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Albany's Sheldon Silver leans toward okaying tolls to cross East River


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A plan to save straphangers from whopping fare hikes and service cuts by tolling the city's free bridges appeared to gain support among Assembly Democrats Thursday.


Speaker Sheldon Silver (D-Manhattan) said he was encouraged by the reception to his idea to set East and Harlem river bridge tolls at the same price as a subway ride, now $2.


"I'm moving forward because I received a lot of positive feedback from the members," Silver said.


"While there's been no final conclusion, so far there's been a fairly positive reaction."


Silver said he favors tolls in each direction to mirror bus and subway travel.


The plan is part of a larger MTA bailout package that also includes an employer-paid payroll tax.


It is meeting stiff opposition from Senate Democrats, who have raised the spectre of a commuter tax instead.


Legislation would require approval by the Senate, where the slim Democratic 32-30 majority leaves no room for dissent.


The MTA runs the nation's largest mass transportation network, carrying more than 8 million subway, bus and commuter train riders each weekday.


Transit officials say massive budget gaps and a legal mandate to pass a balanced budget leave few choices.


The MTA board in December adopted a doomsday budget with fare and toll hikes as high as 23%. Fare hikes would begin in June with a monthly MetroCard, now $81, possibly rising to $103.


Service cuts, which would hit in May, include eliminating 21 local bus routes, closing a handful of lower Manhattan subway stations overnight and shutting two subway lines.


Assemblyman Richard Brodsky, a Westchester Democrat, described Silver's proposal as "an enormous step in the right direction."


"I think you are seeing the Assembly move toward a consensus around a specific plan," Brodsky said.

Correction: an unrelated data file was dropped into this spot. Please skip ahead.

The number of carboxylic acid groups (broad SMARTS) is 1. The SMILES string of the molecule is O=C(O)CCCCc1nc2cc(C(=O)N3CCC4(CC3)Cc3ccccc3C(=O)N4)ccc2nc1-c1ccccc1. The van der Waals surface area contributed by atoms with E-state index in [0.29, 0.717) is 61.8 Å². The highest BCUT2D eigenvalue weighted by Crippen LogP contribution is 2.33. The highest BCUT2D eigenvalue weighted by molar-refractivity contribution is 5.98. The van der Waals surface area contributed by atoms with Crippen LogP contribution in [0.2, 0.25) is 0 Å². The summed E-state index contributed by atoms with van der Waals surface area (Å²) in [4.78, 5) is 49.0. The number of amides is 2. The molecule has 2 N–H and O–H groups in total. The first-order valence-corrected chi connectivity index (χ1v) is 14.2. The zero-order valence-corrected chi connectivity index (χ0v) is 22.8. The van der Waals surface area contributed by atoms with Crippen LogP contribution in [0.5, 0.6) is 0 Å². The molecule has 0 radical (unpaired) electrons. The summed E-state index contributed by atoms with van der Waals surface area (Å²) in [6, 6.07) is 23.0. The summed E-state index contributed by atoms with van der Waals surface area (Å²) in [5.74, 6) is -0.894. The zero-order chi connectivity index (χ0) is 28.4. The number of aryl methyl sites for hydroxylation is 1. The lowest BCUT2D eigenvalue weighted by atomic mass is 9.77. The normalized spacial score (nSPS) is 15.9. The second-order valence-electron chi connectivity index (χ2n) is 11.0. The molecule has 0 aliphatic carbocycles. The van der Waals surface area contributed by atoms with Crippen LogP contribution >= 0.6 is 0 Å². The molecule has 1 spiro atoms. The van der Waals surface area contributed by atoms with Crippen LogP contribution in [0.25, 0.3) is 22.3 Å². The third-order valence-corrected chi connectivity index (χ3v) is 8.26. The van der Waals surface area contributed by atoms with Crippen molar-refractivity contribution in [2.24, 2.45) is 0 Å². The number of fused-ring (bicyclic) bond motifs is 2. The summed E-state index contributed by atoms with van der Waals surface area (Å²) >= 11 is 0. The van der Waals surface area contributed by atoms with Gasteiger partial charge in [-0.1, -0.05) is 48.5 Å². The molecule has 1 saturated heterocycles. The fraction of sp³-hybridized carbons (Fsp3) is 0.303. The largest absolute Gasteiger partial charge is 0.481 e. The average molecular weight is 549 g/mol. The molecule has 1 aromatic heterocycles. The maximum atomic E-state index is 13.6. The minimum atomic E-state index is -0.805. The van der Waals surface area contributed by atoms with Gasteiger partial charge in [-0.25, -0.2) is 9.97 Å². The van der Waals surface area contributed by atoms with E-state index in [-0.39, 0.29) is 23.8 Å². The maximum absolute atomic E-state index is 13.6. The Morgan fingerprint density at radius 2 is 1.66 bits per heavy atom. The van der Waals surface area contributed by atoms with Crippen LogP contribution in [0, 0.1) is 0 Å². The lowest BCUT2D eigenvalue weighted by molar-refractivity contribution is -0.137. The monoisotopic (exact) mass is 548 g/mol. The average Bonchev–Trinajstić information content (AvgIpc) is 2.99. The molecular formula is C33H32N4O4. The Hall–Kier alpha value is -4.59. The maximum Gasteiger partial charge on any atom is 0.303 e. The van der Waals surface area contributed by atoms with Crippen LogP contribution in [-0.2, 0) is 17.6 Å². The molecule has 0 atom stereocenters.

Brodsky and others said they were hopeful that legislation could soon emerge.


Gov. Paterson and other officials have said they want to settle on a bailout plan by the end of next week. Bills can't be voted on until three days after introduction.


The goal is not just to rescue riders but maintain and upgrade the transit network because of its importance to the regional economy.


Some state senators Thursday said they were considering raising the possibility of a commuter tax paid by out-of-city railroad riders as an alternative to tolls.


Sen. Carl Kruger (D-Brooklyn) was one of several Democrats who remained adamantly opposed to tolls.


He called them an unfair tax on outer-borough residents and said business owners shouldn't have to pay to work, visit doctors or make other trips.


BY Glenn Blain and Pete Donohue


February 27th 2009



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Hugely trafficked routes are toll everywhere else, why shouldn't the bridges be? I mean, they will increase funds available to maintain the bridges, which need some serious restoration work if people want to keep using them.


That alone is a good reason, aside from reducing SOME traffic, and getting funds for mass transit.


- A

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